5 years ago Kat Gordon launched the 3% Conference. What was intended to be just one event gained so much momentum that companies started to change the way they hired, promoted and marketed themselves based on the movement. At that time only 3% of Creative Directors were women. Today, that number has risen to 11%.
This year’s conference theme was inspired by 11-year-old Marley Dias, founder of 1000 Black Girl Books movement. The astute 4th grader noticed that her reading list featured titles that were all about “white boys and their dogs.” When she raised the concern to her mother, she was met with the response: “What are you going to do about it?” That simple, powerful question inspired two days of amazing content and was posed to all attendees on day one.
The agenda was filled with a mix of women in creative leadership positions with inspiring life stories and journeys to share. By sharing their stories, they ignited a fire in those rising stars looking to make a change.
On the first day, Madonna Badger, CCO of Badger + Winters spoke about her life’s purpose. She talked through her journey in great detail, from the start of her career, the height of her to the darkest days of her life. We learned of her amazing creative victories with the brands she worked with and also about the joy of being a mother. We learned about the tragedy she endured on Christmas Eve 2011, where she lost her parents and 3 young daughters aged 9, 7 and 7 in a house fire. She moved the entire audience with her reflections on life after the tragedy and how she persevered through all of that to move her life and her career forward.
Her purpose lives in her campaign that honors women as subjects rather than objects or props. It is objectification that communicates the wrong image of women. She calls it a curse, for we (as women) will not be treated as equals if we aren’t portraying women as equals. There is a certain harm caused by objectification of women, especially since 90% of women don’t even identify with how they are portrayed. Her mission is to deliver work that is respectful and empathetic of women, making a real connection with them – it needs to be “Whole, human and strong.” In addition to her powerful story, she shared the following learnings she has garnered throughout her lifetime:
• “Impossible is just a small word tossed around by tiny men…” A quote by Muhammad Ali is something she thinks of often when facing challenges as a woman in her industry.
• “I am not the victim of my own life, because we all have the power to change.”
• “You, yourself can create change. It’s an inside job (mentally). If you can change perception in the tiniest bit, you will be surprised to see the whole world open up.”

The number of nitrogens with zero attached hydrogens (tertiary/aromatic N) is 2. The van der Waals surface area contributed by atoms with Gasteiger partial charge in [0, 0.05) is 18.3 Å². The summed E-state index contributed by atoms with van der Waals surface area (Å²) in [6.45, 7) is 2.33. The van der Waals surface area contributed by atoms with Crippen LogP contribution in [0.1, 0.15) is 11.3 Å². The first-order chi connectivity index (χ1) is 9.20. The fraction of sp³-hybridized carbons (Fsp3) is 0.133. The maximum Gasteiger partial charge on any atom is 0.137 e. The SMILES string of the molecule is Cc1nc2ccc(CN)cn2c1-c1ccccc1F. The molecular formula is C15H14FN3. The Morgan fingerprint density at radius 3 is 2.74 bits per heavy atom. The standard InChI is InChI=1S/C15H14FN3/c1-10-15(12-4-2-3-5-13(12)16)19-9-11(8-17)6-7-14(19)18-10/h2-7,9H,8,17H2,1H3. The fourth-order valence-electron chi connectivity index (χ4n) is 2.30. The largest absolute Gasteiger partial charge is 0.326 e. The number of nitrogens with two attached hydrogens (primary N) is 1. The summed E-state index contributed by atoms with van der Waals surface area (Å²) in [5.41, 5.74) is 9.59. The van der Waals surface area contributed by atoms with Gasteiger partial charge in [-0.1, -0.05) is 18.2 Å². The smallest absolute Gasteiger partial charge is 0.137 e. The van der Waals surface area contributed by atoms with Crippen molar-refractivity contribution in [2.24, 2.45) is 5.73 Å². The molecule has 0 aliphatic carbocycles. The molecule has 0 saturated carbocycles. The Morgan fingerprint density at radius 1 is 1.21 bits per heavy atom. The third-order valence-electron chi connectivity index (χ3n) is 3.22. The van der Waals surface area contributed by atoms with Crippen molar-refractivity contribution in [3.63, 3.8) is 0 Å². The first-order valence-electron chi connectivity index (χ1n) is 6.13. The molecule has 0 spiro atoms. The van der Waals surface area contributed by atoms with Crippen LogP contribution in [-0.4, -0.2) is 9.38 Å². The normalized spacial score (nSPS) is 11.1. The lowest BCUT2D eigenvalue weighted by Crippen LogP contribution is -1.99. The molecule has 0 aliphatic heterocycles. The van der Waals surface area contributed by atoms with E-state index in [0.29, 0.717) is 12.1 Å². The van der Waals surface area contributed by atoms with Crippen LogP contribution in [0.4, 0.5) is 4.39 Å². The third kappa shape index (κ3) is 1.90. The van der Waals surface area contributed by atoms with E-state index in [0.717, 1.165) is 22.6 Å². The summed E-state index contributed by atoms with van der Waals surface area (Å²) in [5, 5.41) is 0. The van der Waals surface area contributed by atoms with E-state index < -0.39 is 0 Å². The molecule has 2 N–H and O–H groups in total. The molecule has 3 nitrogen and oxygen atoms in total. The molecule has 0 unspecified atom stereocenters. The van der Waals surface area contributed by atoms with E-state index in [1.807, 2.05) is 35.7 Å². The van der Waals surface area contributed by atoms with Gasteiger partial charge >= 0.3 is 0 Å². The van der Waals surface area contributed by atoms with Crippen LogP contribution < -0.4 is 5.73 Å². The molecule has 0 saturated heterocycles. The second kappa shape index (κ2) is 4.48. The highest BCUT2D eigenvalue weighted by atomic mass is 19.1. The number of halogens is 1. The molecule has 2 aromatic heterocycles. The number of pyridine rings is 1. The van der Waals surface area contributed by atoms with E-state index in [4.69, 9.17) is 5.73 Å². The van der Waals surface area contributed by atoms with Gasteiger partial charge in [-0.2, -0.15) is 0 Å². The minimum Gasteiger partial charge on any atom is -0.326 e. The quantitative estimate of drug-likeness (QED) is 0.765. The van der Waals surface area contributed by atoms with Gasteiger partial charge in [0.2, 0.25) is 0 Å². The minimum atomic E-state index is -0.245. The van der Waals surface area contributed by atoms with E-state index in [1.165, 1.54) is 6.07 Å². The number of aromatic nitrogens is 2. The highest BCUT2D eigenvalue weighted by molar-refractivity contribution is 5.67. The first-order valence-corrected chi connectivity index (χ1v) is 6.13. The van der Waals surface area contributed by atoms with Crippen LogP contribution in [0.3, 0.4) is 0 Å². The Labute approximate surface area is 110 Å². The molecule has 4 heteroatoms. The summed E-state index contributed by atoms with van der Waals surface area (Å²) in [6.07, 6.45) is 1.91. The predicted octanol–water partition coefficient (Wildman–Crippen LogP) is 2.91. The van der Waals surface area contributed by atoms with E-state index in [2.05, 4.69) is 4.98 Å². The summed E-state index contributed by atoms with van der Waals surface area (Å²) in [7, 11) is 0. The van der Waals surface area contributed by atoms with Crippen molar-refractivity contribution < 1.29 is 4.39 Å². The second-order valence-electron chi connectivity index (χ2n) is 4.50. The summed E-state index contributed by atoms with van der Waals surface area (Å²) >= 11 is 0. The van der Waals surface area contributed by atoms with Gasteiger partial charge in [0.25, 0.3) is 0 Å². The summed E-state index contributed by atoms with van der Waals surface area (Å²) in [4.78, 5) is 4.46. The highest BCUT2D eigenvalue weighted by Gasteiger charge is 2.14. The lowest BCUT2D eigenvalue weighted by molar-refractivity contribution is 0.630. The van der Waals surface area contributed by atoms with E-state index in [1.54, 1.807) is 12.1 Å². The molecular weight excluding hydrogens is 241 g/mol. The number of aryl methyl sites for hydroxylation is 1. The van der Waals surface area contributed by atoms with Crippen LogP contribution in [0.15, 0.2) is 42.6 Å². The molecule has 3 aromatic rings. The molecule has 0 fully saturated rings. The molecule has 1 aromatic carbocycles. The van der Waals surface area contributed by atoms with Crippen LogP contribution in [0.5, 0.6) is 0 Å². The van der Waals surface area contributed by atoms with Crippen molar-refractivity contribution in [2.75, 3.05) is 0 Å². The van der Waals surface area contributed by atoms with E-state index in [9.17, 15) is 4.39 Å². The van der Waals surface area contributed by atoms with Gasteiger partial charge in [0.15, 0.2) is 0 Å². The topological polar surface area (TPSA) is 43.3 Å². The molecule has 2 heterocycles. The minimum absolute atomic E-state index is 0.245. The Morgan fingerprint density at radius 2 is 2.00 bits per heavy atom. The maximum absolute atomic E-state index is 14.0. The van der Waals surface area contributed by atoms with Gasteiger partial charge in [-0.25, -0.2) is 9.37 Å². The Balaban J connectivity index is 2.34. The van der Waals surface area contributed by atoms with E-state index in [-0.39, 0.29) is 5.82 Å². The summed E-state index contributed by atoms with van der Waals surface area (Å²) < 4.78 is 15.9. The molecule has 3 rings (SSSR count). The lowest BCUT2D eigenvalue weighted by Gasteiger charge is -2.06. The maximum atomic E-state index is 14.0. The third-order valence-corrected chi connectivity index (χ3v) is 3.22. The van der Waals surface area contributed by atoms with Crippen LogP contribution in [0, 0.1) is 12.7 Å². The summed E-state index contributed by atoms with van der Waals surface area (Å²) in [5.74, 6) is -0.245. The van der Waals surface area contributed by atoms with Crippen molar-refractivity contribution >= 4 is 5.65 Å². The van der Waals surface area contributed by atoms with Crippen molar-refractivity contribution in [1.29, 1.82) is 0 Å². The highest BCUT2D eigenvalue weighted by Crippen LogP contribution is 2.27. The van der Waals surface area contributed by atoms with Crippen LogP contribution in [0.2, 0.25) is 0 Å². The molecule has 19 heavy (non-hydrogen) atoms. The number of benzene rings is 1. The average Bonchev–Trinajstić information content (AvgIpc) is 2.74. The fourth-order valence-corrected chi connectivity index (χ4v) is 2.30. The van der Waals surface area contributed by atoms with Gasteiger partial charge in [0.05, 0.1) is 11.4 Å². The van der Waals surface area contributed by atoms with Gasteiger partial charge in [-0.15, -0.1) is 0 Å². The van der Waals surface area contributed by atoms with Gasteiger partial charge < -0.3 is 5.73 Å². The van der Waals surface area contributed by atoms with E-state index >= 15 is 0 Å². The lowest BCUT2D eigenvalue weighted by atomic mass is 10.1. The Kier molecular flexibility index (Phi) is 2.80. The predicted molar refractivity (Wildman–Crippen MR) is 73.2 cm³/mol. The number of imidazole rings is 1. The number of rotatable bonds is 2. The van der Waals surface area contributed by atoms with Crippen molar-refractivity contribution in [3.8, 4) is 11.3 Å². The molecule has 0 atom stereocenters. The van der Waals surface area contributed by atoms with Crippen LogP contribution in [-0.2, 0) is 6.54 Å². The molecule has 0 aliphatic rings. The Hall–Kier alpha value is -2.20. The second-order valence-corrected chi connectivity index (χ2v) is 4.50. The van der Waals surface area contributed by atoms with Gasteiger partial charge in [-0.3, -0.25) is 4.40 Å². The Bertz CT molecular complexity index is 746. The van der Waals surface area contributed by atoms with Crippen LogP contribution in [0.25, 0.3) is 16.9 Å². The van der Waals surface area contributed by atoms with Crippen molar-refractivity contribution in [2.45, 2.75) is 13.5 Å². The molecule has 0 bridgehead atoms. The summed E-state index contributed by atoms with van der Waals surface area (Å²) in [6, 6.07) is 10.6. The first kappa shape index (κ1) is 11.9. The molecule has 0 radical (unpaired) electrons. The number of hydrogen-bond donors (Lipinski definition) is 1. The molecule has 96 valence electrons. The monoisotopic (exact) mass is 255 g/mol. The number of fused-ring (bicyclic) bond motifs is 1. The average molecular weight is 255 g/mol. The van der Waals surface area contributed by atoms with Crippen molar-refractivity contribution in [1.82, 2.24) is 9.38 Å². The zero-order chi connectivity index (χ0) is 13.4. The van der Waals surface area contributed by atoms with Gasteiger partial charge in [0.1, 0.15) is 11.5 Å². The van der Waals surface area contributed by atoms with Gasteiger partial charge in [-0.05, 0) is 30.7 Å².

• “Have the power to do good and you can do no harm.”
Several other presentations during the conference echoed the theme of empathy and how it is a universal currency. We were told to learn how to take risks in our work and to find our voice in this male-dominated industry, because, loud or soft, it’s a voice and it acts as a different vehicle to contribute. If you help create an environment that has respect, you will find that you have multiple voices behind your voice.
Throughout the two days it was refreshing to not only hear relevant points of view, but to hear how others have passed through the industry and made their mark, as women. The underlying message from many of the speakers was to know that we all, as individuals, have the power to write our own story and make the change that is needed to help pave the way. We need to ask ourselves what are the twists and turns that got us here. How can we use that path to pave a better path for future women in our industry? How do we support them and be advocates for their journey.
In addition, something that truly resonated throughout the audience was about creating a safe creative culture. You can have a diverse team, but that means nothing if they don’t feel safe to express their ideas. If everyone works together and can understand and respect the process, the best ideas don’t always come from creative. If everyone feels safe to express his or her ideas, you will begin to benefit from the diversity. As Cindy Gallop said, “diversity drives the creativity that makes a ton of money.”
At the close of the conference we were asked to reflect on what we learned that week. And again, they posed a question to those in attendance: “What are you going to do?” The answer is this: we will continue to be a voice and a guide to all women in our industry and to help push their voices forward, to help guide and to help navigate difficult issues and topics. We will work to ensure that the women we work with always have a seat at the table and we will be open to what we call “next” by being diverse with creative, our teams, and our solutions.
Thank you to Kat Gordon and the 3% Movement for inspiring an industry! For more info: http://www.3percentconf.com.
Story was written by Isobar’s team:
Kelsey Knight | Visual Designer
Amanda Schuler | Associate Creative Director
This article was originally published in Diverge